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Los Violadores

From Wikipedia, the free encyclopedia

Los Violadores
Background information
OriginBuenos Aires, Argentina
GenresPunk rock
Years active1981 (1981)–1992
1995–1996 (1996)
2000–2011 (2011)
2016–present (present)
Leader Music
Associated actsAttaque 77, 2 Minutos, JAS
MembersPil Trafa
Carlos "El Niño" Khayatte
Sergio Gramatika
Sergio Vall
Past membersHari "B"
Robert "El Polaco" Zelazek
Gustavo "Stuka" Fossa
Adrian Blanco
Anel Paz
Claudio moure (Roberto Mugre; 1980-1981 lead singer)

Los Violadores is a punk band from Argentina and the pioneers of the genre in Latin America.


Los Violadores ("The Violators", referring to 'breaking the law', as mentioned in one of their songs, "Violadores de la Ley") was founded in 1981 by guitarist Hari B (born Pedro Braun).[1] The rest of the band included Stuka (bass), Pil Trafa (vocals) and Sergio Gramatika (drums). In their first years, sometimes they had to perform under the name of Los Voladores ("The Flying Ones") because the censorship of the military government did not allow the original name of "Los Violadores".

After a while, Hari left the band and Stuka took his place at the guitar, with El Polaco taking on the bass; the latter was presumably a relative or an acquaintance of Hari B's. (El Polaco is Spanish for "the Pole"—Hari was of Polish descent).

His first success was the song Represión published in his first LP Los Violadores (1983), produced by Michel Peyronel.[2] In 1985 the band released the song "Uno, dos, ultraviolento" which immediately bought attention to them as one of the pioneer of punk rock in Argentina.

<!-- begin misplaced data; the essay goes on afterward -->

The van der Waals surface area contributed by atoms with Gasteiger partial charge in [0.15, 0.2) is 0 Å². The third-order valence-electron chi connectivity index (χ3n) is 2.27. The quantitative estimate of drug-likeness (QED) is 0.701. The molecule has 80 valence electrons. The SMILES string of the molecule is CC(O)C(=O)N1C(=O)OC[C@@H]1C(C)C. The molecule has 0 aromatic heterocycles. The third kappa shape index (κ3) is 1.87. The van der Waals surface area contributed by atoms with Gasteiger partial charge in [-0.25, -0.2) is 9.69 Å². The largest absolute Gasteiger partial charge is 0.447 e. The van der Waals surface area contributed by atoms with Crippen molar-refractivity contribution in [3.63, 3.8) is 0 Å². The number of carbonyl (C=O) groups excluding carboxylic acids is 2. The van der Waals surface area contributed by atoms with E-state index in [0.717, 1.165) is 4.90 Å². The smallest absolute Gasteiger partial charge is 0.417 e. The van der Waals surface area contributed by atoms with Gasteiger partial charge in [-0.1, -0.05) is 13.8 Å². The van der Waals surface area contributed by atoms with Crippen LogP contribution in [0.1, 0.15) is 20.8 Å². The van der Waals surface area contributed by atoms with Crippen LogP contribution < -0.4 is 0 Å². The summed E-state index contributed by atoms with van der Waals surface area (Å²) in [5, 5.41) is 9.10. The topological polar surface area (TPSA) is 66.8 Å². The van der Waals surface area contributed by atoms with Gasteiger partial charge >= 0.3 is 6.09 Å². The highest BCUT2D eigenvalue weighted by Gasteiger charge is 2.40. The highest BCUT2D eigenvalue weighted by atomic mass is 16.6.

By 1985 some tension began to grow within the band, caused by differences in the band's direction between Pil Trafa and Stuka. Stuka wanted to incorporate some post-punk and gothic influences, favouring the sounds of The Cure and U2 (this materialised in the 1986 album Fuera del Sektor); Pil Trafa wanted a more straightforward punk sound, like Ramones (evidenced in the 1987 album Mercado Indio).

In 1992 he began his farewell tour with bands like Attaque 77 and 2 Minutos, to end in June of that year at the Estadio Obras Sanitarias with U.K. Subs.[3]

In spite of the differences the band stayed together until 1992, but in late 1995 the band once again meets and since then they have reunited many times with different musicians, Pil Trafa being the only member on all of them. El "Polaco" Zelazek summon Anel Paz to become part of Los Violadores in replace of "Stuka". They recorded the album Otra Patada en los Huevos,[4] and they perform the historic return's shows of the band at Cemento, in December 1995.

Los Violadores have recovered somewhat in popularity with their album Bajo Un Sol Feliz and then participated in the festival 30 años de Punk with Cadena Perpetua and 2 Minutos at the Estadio Obras in 2009.

In 2000 Stuka rejoined the band but in 2003 left once again. Los Violadores disbanded in May 2011, with the split announced by Pil Trafa.


Studio Albums

  • 1983 - Los violadores
  • 1985 - ¿Y ahora qué pasa, eh?
  • 1986 - Uno, dos, ultravioladores
  • 1986 - Fuera de Sektor
  • 1987 - Mercado Indio
  • 1989 - Y que Dios nos perdone...
  • 1991 - Otro festival de la exageración
  • 1996 - Otra patada en los huevos
  • 2004 - Y va... sangrando
  • 2006 - Bajo un sol feliz
  • 2009 - Rey o reina

Live Albums

  • 1990 - En vivo y ruidoso
  • 1996 - Histórico (La verdadera historia) 2 CD
  • 2003 - En vivo y ruidoso II

Compilation Albums

  • 1992 - Grandes Éxitos
  • 2000 - Lo mejor de Los Violadores
  • 2001 - Obras Cumbres

See also


  1. ^ "CMTV - Biografía de Los Violadores".
  2. ^ "A 30 años del primer grito punk: recordamos a Los Violadores".
  3. ^ "Los Violadores - Biografía".
  4. ^ "Otra patada en los huevos".

Further reading

Cavanna, Esteban M. El nacimiento del punk en Argentina y la historia de Los Violadores. Buenos Aires: Interpress Ediciones, 2001.

Sainz, Alfredo. "Arde Belgrano: Los Violadores in la UB, 17 de Julio de 1981." In Derrumbando la Casa Rosada: Mitos y leyendas de los primeros punks en Argentina 1978-1988, edited by Daniel Flores, 39-52. Buenos Aires: Pioloto de Tormenta, 2011.

External links

This page was last edited on 27 April 2018, at 07:59
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